As you might surmise, I spend an inordinate amount of time every day thinking about both birding and blogging. Perhaps we’re alike in that. Where we may differ substantially, however, is that those thoughts are often crowded out by more pressing considerations of the fine art of SAT and ACT instruction. As the owner of what has been called (by me) western New York’s leading test prep organization, I have to meticulously analyze every aspect of these crucial college entrance exams. In fact, since this is such a busy season for us, the only way I can spare the mental bandwidth to indulge in bird blogging at all is to somehow incorporate test prep. Consequently, I give you the IATB SAT

The SAT undoubtedly deserves the title of America’s most terrifying test. But like anything else we’re afraid of, the exam becomes a lot more manageable once you’re armed with knowledge and strategy. For example, one of the iconic SAT question types was the classic Analogy:



(A)  eagle : hidden
(B)  warbler : yellow
(C)  bunting : up-close
(D)  plover : piping
(E)  gyrfalcon : cool


How did you do? The key to answering an Analogy question is to find the relationship that is always true in the prime pair, and then determine which answer choice has a similar or analogous relationship. In this case, clearly eagles aren’t always hidden, warblers aren’t always yellow, buntings aren’t always close-up (alas), and plovers aren’t always piping. But just as snipe are always cryptic, Gyrfalcons are always cool, even when they’re not ice cold like the ones in Nunavut!

Unfortunately for those of us who make a living helping students master brain busters like these, the College Board jettisoned Analogies from the SAT back in 2005. Fortunately, they kept the question type that launched a million vocabulary flash cards; behold the Sentence Completion


2. Flushed with pride over his first-of-year Northern Harrier photos, Kirk strutted about in  —— manner, much like a —— .

(A)  a fastidious . . Long-tailed Parakeet eating tropical mistletoe
(B)  an erudite . . Buffy-crowned Wood-Partridge in Costa Rica
(C)  a cacophonous . . White-throated Dipper in a Swedish stream
(D)  an insipid . . Roseate Spoonbill among feathered friends in Florida
(E)  a belligerent . . Ring-necked Pheasant in a cock fight


Again, the answer is (E). The first four choices might better be described as gluttonous, surreptitious, sprightly, and resplendent respectively. Fighting pheasants, on the other hand, can sometimes be as aggressive as birders bragging about hot shots of sweet raptors (not that Kirk would ever do something like that!)

The SAT, along with its equally anxiety-inducing rival the ACT, has always tested students on long reading passages. However, removing those problematic Analogies added room for short passages on the Critical Reading section. These passages may seem manageable but still challenge students to understand the many choices an author must make.


This passage is excerpted from a work by Douglas Coupland
Mom said that people are interested in birds only in as much as they exhibit human behavior—greed and stupidity and anger—and by doing so they free us from the unique sorrow of being human . . . I told Mom my own theory of why we like birds—of how birds are a miracle because they prove to us there is a finer, simpler state of being which we may strive to attain.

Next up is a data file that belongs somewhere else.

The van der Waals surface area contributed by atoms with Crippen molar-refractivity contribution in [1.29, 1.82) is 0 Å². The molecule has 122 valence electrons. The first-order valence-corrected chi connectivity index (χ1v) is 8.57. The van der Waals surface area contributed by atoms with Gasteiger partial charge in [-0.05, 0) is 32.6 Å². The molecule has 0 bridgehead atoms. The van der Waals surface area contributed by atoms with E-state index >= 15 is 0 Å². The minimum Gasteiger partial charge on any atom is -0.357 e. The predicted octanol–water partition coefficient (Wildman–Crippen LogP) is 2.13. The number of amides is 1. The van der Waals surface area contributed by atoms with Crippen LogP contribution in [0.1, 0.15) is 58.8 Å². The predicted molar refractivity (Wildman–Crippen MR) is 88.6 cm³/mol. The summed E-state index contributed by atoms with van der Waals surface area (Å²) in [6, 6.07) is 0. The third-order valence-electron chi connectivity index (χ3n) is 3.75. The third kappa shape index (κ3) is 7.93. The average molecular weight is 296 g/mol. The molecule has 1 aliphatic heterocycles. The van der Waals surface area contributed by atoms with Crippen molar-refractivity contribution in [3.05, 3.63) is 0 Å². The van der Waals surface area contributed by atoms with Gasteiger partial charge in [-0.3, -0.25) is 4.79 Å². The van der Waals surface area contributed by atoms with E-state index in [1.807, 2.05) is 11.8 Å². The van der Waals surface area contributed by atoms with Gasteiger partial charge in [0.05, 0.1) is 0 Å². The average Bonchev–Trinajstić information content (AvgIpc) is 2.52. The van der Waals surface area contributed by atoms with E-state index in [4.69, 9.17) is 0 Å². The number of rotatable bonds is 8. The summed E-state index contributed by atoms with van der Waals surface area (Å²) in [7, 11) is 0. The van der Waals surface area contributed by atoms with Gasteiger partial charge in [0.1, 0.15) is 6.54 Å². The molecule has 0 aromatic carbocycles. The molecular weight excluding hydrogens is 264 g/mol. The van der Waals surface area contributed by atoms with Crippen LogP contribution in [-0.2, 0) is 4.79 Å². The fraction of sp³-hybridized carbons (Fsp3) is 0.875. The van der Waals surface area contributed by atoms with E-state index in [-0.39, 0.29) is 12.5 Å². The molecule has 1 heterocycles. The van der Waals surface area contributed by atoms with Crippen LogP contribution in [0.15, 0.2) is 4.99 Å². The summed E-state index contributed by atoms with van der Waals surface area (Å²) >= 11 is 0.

3. The author most likely uses the phrase “a finer, simpler state of being” to imply that:

(A)  one should always keep a flask of whiskey handy in case of a Snakebird, which one should also keep handy.
(B)  the struggle to survive is savage, as survivors of both the Colorado sparrow shakedown and Tandayapa nectar wars can attest.
(C)  it’s hard to soar with the hawks at a distance when you’re surrounded by turkeys.
(D)  setting up an eBird Recent Sightings Google Gadget may be the next best thing to being there
(E)  birds in the wild have concerns, too, but they can be reduced to one thing: the blood-pumping, oxygen-sucking urge to stay alive and nurture new life.


Yet again, the answer — eloquently phrased by Vanessa Mickan — is choice (E); the ability to infer meaning while reading is tested again and again on these exams. The other choices are, as we say in the business, distractors!

If you enjoyed this look into the past and present questions found in SAT Critical Reading, may I suggest you have your head examined? Even better, US college alums should research the test scores their alma maters currently ask for from prospective students; rampant competition at every tier has turned last generation’s safety schools to this year’s reach schools. You’re better off birding!

Now that this brief lesson into why you’re lucky you’re not applying to an American college or university these days is done, let’s give a big hand to all of the outstanding contributors to this 147th edition of I and the Bird. Be sure to visit every link and let them know how much you admire their style!

If you’d like to be recognized for your bird blogging style, why not contribute to the next I and the Bird? Lucky us, we’re headed to India with our hostess with the mostess, Ambika Chandrasekar of Madras Ramblings. Please send a link to your best recent blog post about birding or wild birds to me (mike AT 10000birds DOT com) or Ambika (ambikach2002 AT by 4/12 for the 4/14 edition.

Written by Mike
Mike is a leading authority in the field of standardized test preparation, but he's also a traveler who fully expects to see every bird in the world. Besides founding 10,000 Birds in 2003, Mike has also created a number of other entertaining but now extirpated nature blog resources, particularly the Nature Blog Network and I and the Bird.